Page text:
The captain was intentionally locked outside minutes before the A320 crashed into an alpine mountain ridge, French Prosecutor Brice Robin said Thursday. Co-pilot Andreas Lubitz, a 28-year-old German national, was silent throughout the plane’s descent and was alive at the point of impact, according to the prosecutor.
Mr. Robin’s conclusions are drawn from the plane’s cockpit voice recorder, recovered at the crash site in the French Alps late Tuesday and analyzed by French accident investigators on Wednesday.
The recording contains screams believed to be from passengers, once they recognized the plane was crashing.
Investigators are now exploring why Flight 9525 went into its unauthorized descent from its 38,000-foot cruising altitude with one crew member absent. The descent led to the crash about 10 minutes later.
French air accident investigators said on Wednesday they extracted information from the jet’s cockpit voice recorder. The recording contained voices and other sounds, said Rémi Jouty, director of France’s aviation accident investigation office, which is leading the probe. He added that there was no explanation yet for why the plane went down.
Germanwings, the low-fare unit of Deutsche Lufthansa AG, hasn’t disclosed the identity of the pilots.
Personal details such as names and ages were being withheld “out of respect for the next of kin,” an airline representative said. But a flight club identified Mr. Lubitz as a member and the co-pilot of the plane.
“Andreas became a member of the club as a youth to fulfill his dream of flying,” the LSC club said in a death notice on its website.
“He fulfilled his dream, the dream he now paid for so dearly with his life,” the club said. A member of the flight club identified him to The Wall Street Journal on Thursday.
Both the pilot and co-pilot were trained by the airline. The senior pilot has been with Germanwings since 2014 after flying for Lufthansa and Condor, another German airline. He has flown more than 6,000 hours, mostly on Airbus jets. The co-pilot joined Germanwings in 2013 and had logged 630 flight hours.
The revelation came as the search-and-recovery operation resumed in the French Alps for the second straight day since the flight from Barcelona to Düsseldorf slammed into the mountain face.
Helicopter flights resumed Thursday from the alpine village of Seyne near the crash site, taking mountain rangers, forensic teams and other staff to recover bodies and body parts, said Col. Jean-Marc Menichini, the region’s police chief. “The priority is now to evacuate the bodies,” he said.
Forensic teams mapped out and photographed the crash site, tagged fragments and body parts and began removing the first human remains on Wednesday afternoon.
Weather conditions have improved, making the search-and-recovery mission easier. The location of the crash, on a steep slope, still makes the work dangerous for the forensic staff and investigators, who were working with ropes and crampon shoes.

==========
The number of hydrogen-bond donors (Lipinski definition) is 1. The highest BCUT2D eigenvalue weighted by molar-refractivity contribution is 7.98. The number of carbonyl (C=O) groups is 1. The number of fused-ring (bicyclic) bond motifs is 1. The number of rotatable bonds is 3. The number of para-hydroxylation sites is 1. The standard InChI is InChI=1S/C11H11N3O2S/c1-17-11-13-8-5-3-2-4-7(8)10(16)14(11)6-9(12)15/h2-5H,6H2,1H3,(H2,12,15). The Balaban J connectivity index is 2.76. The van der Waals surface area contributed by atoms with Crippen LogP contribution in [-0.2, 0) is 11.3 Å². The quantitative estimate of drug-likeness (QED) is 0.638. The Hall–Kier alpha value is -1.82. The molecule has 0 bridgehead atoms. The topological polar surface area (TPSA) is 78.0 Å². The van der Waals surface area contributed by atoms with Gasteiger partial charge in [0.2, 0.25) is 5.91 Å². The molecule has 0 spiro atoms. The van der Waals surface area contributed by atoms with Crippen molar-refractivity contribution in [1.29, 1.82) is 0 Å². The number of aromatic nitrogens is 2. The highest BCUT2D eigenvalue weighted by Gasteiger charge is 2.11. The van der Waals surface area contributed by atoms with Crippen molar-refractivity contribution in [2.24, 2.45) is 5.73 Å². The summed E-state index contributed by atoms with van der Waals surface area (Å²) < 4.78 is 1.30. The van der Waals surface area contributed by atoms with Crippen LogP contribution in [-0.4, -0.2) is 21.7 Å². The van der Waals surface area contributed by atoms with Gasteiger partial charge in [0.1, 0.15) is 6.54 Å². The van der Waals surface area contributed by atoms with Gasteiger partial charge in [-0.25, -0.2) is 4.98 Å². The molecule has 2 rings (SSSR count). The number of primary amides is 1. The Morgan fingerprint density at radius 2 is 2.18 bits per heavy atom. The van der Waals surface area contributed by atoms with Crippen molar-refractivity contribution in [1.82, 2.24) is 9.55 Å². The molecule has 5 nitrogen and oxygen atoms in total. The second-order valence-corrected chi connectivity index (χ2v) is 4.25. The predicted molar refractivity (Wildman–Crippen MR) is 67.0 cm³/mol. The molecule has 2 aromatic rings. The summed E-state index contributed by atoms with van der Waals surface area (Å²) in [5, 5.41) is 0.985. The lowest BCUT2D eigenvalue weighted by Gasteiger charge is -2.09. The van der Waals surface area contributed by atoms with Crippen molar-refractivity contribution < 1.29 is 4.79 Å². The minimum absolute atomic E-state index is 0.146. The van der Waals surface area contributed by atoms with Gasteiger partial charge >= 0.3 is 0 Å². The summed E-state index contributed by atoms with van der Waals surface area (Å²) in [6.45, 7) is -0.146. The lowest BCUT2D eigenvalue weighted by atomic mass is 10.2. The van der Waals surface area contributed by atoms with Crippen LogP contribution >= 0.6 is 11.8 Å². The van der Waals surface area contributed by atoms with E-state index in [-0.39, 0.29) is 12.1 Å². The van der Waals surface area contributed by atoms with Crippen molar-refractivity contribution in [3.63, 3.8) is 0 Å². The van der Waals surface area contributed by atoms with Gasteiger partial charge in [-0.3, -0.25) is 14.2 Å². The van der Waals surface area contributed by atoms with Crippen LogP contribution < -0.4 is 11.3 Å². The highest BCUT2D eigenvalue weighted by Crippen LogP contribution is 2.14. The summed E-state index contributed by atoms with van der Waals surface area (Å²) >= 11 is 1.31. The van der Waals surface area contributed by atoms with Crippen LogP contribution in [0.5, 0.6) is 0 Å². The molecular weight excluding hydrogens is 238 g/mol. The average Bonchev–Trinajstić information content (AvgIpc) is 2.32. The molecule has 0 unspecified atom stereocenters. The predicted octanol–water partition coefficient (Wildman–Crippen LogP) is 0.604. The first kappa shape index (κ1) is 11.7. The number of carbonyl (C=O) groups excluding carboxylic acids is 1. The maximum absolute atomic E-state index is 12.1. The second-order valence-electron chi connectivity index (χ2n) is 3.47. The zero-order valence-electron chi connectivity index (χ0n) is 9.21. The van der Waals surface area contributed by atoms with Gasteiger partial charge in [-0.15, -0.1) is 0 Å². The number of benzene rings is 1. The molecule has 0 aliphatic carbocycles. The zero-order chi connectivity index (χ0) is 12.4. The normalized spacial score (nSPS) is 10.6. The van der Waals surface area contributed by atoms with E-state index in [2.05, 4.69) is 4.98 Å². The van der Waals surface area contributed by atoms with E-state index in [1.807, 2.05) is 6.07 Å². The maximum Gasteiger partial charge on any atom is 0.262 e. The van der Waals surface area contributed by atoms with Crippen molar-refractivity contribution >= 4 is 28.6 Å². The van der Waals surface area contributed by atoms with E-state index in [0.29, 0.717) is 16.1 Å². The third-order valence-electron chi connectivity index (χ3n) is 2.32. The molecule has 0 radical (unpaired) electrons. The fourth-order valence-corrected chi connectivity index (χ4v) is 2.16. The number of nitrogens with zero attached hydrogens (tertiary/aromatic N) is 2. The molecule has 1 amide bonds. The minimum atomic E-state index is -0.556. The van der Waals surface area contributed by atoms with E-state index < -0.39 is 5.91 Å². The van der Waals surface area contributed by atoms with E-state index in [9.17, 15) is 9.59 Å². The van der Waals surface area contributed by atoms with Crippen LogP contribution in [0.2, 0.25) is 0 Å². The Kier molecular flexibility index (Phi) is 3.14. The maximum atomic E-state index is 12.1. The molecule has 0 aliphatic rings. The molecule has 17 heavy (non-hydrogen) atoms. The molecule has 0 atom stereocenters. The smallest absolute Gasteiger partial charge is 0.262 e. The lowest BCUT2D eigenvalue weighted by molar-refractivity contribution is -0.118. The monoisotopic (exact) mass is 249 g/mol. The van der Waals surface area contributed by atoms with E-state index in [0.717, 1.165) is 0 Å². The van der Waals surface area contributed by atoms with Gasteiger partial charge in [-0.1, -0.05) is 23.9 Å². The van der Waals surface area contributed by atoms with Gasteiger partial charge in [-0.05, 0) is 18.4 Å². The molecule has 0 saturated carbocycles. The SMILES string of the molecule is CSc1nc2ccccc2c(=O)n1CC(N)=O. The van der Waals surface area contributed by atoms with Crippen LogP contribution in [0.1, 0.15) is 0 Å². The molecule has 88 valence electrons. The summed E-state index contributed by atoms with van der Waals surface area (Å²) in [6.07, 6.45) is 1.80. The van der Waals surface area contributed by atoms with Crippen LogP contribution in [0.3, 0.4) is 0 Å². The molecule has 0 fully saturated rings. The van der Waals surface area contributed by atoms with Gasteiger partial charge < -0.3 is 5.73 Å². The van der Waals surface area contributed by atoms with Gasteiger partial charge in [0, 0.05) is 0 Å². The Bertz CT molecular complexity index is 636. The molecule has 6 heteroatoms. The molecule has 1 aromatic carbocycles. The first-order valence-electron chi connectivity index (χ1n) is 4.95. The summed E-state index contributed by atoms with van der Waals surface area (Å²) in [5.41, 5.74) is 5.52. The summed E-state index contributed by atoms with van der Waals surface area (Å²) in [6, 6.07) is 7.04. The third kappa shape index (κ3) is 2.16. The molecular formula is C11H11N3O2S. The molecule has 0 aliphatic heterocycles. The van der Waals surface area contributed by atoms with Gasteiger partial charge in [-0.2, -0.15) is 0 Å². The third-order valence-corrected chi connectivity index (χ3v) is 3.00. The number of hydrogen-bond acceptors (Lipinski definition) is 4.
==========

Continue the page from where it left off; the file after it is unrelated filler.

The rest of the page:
Inside the ‘Black Box’
The local chief of high-mountain rangers, Yves Naffrechoux, said officials spent the night on site to secure the area. Police officers are guarding all access to the site from lower in the hills to keep trespassers and journalists away, Mr. Menichini said.
Protected cockpit doors have become largely standard in the aviation industry after the Sept. 11, 2001 terrorist attacks in the U.S., when hijackers penetrated the cockpit and crashed the jets, causing the most fatalities ever in an aviation-related event. Regulators in most markets quickly moved to protect cockpits with secure doors.
Airbus won regulatory approval for its high-security door design in 2002. The door comes with an electronic entry pad that can be opened with a special access code from the outside, but the request can be denied from inside the cockpit by pressing a button within a few seconds after the request.
That is a security measure to prevent a person with knowledge of the access code to be forced or coerced into opening the cockpit door from the outside.
When crew members try to access the cockpit from the outside a buzzer is triggered. Air accident investigators should be able to hear that sound on the cockpit recording.
Airlines in Europe have discretion over how they deal with one of the pilots leaving the cockpit. Lufthansa on Wednesday said that in certain phases of a flight, one of the pilots may leave the cockpit temporarily and that it is normal for the remaining pilot to be alone in the cockpit.
The BEA, France’s flight safety agency, had no immediate comment on the development. Lufthansa, the parent company of Germanwings, declined to comment on the actions of the pilots.
The crash took a heavy toll on Germany and Spain, which had the most nationals on board. Family members of the victims being brought to the crash site on Thursday, Lufthansa Chief Executive Carsten Spohr said.
Spain’s government said it now believes that 50 Spaniards died, down from an earlier estimate of 51, and the number could still change. Spain’s deputy Interior Minister Francisco Martínez said one of the victims, who had initially been identified by family members as Spanish, was no longer a citizen.
Family members of most of the Spanish victims had been flown to Marseille, France, and were being transported by road to the vicinity of the site. They are being accompanied by psychologists and government representatives, said José Luis Ayllón, a senior government official.
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The Joseph-König school in Haltern am See released the names of the 16 students it lost on the flight in a condolence statement on its website.
“The news about the terrible airplane crash in France appalled us all,” the school said, adding the school is “stunned and unspeakably sad” about the loss of the 16 pupils and two teachers.(WSJ)